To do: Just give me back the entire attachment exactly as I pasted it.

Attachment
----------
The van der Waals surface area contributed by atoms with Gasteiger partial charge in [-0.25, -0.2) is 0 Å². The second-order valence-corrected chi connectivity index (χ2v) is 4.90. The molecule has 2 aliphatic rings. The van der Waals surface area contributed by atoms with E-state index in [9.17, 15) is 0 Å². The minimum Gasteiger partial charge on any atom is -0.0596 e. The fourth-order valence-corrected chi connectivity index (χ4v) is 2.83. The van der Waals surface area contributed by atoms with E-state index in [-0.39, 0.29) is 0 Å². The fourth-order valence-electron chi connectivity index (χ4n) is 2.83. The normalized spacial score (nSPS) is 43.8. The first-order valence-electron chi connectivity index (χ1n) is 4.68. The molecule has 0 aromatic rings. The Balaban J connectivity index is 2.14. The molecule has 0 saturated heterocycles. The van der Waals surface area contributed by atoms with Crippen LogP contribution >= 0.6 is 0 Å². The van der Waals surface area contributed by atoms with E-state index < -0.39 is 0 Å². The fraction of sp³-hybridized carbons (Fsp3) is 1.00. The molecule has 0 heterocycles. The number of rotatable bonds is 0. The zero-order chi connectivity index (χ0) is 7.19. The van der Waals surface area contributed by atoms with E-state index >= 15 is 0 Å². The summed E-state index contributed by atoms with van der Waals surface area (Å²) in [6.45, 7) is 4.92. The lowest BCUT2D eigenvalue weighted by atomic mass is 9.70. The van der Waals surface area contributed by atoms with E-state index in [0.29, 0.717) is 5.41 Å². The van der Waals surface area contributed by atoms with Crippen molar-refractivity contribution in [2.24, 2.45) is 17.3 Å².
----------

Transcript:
The van der Waals surface area contributed by atoms with Gasteiger partial charge in [-0.25, -0.2) is 0 Å². The second-order valence-corrected chi connectivity index (χ2v) is 4.90. The molecule has 2 aliphatic rings. The van der Waals surface area contributed by atoms with E-state index in [9.17, 15) is 0 Å². The minimum Gasteiger partial charge on any atom is -0.0596 e. The fourth-order valence-corrected chi connectivity index (χ4v) is 2.83. The van der Waals surface area contributed by atoms with E-state index in [-0.39, 0.29) is 0 Å². The fourth-order valence-electron chi connectivity index (χ4n) is 2.83. The normalized spacial score (nSPS) is 43.8. The first-order valence-electron chi connectivity index (χ1n) is 4.68. The molecule has 0 aromatic rings. The Balaban J connectivity index is 2.14. The molecule has 0 saturated heterocycles. The van der Waals surface area contributed by atoms with Crippen LogP contribution >= 0.6 is 0 Å². The van der Waals surface area contributed by atoms with E-state index < -0.39 is 0 Å². The fraction of sp³-hybridized carbons (Fsp3) is 1.00. The molecule has 0 heterocycles. The number of rotatable bonds is 0. The zero-order chi connectivity index (χ0) is 7.19. The van der Waals surface area contributed by atoms with E-state index >= 15 is 0 Å². The summed E-state index contributed by atoms with van der Waals surface area (Å²) in [6.45, 7) is 4.92. The lowest BCUT2D eigenvalue weighted by atomic mass is 9.70. The van der Waals surface area contributed by atoms with E-state index in [0.29, 0.717) is 5.41 Å². The van der Waals surface area contributed by atoms with Crippen molar-refractivity contribution in [2.24, 2.45) is 17.3 Å².